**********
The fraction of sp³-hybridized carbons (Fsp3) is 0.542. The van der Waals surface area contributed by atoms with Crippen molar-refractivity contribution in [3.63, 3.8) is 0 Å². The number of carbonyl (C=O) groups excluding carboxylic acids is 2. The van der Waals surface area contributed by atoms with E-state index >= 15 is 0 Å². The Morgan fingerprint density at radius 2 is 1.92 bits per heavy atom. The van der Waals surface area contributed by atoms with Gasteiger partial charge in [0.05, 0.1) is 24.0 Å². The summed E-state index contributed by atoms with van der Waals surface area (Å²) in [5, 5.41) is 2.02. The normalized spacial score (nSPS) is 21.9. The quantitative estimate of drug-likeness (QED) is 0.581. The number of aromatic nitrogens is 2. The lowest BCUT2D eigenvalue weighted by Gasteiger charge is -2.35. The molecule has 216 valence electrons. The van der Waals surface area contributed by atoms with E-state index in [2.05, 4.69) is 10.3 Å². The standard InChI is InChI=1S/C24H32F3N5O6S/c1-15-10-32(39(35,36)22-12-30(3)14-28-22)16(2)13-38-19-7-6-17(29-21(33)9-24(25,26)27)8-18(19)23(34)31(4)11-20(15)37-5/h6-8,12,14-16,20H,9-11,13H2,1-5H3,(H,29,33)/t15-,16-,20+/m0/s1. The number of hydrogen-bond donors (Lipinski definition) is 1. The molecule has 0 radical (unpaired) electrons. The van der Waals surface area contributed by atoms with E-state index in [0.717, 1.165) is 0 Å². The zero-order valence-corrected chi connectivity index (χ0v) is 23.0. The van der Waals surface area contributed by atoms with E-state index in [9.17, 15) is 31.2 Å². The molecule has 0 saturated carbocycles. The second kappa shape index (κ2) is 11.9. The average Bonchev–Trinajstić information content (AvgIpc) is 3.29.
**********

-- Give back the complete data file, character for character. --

The fraction of sp³-hybridized carbons (Fsp3) is 0.542. The van der Waals surface area contributed by atoms with Crippen molar-refractivity contribution in [3.63, 3.8) is 0 Å². The number of carbonyl (C=O) groups excluding carboxylic acids is 2. The van der Waals surface area contributed by atoms with E-state index >= 15 is 0 Å². The Morgan fingerprint density at radius 2 is 1.92 bits per heavy atom. The van der Waals surface area contributed by atoms with Gasteiger partial charge in [0.05, 0.1) is 24.0 Å². The summed E-state index contributed by atoms with van der Waals surface area (Å²) in [5, 5.41) is 2.02. The normalized spacial score (nSPS) is 21.9. The quantitative estimate of drug-likeness (QED) is 0.581. The number of aromatic nitrogens is 2. The lowest BCUT2D eigenvalue weighted by Gasteiger charge is -2.35. The molecule has 216 valence electrons. The van der Waals surface area contributed by atoms with E-state index in [2.05, 4.69) is 10.3 Å². The standard InChI is InChI=1S/C24H32F3N5O6S/c1-15-10-32(39(35,36)22-12-30(3)14-28-22)16(2)13-38-19-7-6-17(29-21(33)9-24(25,26)27)8-18(19)23(34)31(4)11-20(15)37-5/h6-8,12,14-16,20H,9-11,13H2,1-5H3,(H,29,33)/t15-,16-,20+/m0/s1. The number of hydrogen-bond donors (Lipinski definition) is 1. The molecule has 0 radical (unpaired) electrons. The van der Waals surface area contributed by atoms with E-state index in [0.717, 1.165) is 0 Å². The zero-order valence-corrected chi connectivity index (χ0v) is 23.0. The van der Waals surface area contributed by atoms with E-state index in [9.17, 15) is 31.2 Å². The molecule has 0 saturated carbocycles. The second kappa shape index (κ2) is 11.9. The average Bonchev–Trinajstić information content (AvgIpc) is 3.29.